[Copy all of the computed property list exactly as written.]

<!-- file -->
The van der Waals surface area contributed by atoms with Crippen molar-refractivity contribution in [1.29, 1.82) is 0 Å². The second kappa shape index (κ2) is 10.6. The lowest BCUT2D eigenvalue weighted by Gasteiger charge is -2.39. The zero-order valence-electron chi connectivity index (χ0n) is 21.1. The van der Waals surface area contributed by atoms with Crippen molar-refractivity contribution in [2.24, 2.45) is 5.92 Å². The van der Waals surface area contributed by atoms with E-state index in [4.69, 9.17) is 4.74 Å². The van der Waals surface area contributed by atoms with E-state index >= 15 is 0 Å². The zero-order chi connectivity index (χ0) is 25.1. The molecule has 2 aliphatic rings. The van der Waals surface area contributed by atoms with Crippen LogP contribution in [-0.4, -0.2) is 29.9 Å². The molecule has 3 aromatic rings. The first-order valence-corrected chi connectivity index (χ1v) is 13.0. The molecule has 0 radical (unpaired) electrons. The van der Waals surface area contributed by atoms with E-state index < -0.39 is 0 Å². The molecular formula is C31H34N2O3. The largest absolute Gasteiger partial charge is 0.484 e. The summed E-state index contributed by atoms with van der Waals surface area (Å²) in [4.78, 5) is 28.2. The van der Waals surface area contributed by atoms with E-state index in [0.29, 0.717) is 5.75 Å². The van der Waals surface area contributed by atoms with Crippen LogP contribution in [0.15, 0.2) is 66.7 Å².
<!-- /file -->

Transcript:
The van der Waals surface area contributed by atoms with Crippen molar-refractivity contribution in [1.29, 1.82) is 0 Å². The second kappa shape index (κ2) is 10.6. The lowest BCUT2D eigenvalue weighted by Gasteiger charge is -2.39. The zero-order valence-electron chi connectivity index (χ0n) is 21.1. The van der Waals surface area contributed by atoms with Crippen molar-refractivity contribution in [2.24, 2.45) is 5.92 Å². The van der Waals surface area contributed by atoms with E-state index in [4.69, 9.17) is 4.74 Å². The van der Waals surface area contributed by atoms with E-state index >= 15 is 0 Å². The zero-order chi connectivity index (χ0) is 25.1. The molecule has 2 aliphatic rings. The van der Waals surface area contributed by atoms with Crippen LogP contribution in [-0.4, -0.2) is 29.9 Å². The molecule has 3 aromatic rings. The first-order valence-corrected chi connectivity index (χ1v) is 13.0. The molecule has 0 radical (unpaired) electrons. The van der Waals surface area contributed by atoms with E-state index < -0.39 is 0 Å². The molecular formula is C31H34N2O3. The largest absolute Gasteiger partial charge is 0.484 e. The summed E-state index contributed by atoms with van der Waals surface area (Å²) in [4.78, 5) is 28.2. The van der Waals surface area contributed by atoms with E-state index in [0.29, 0.717) is 5.75 Å². The van der Waals surface area contributed by atoms with Crippen LogP contribution in [0.15, 0.2) is 66.7 Å².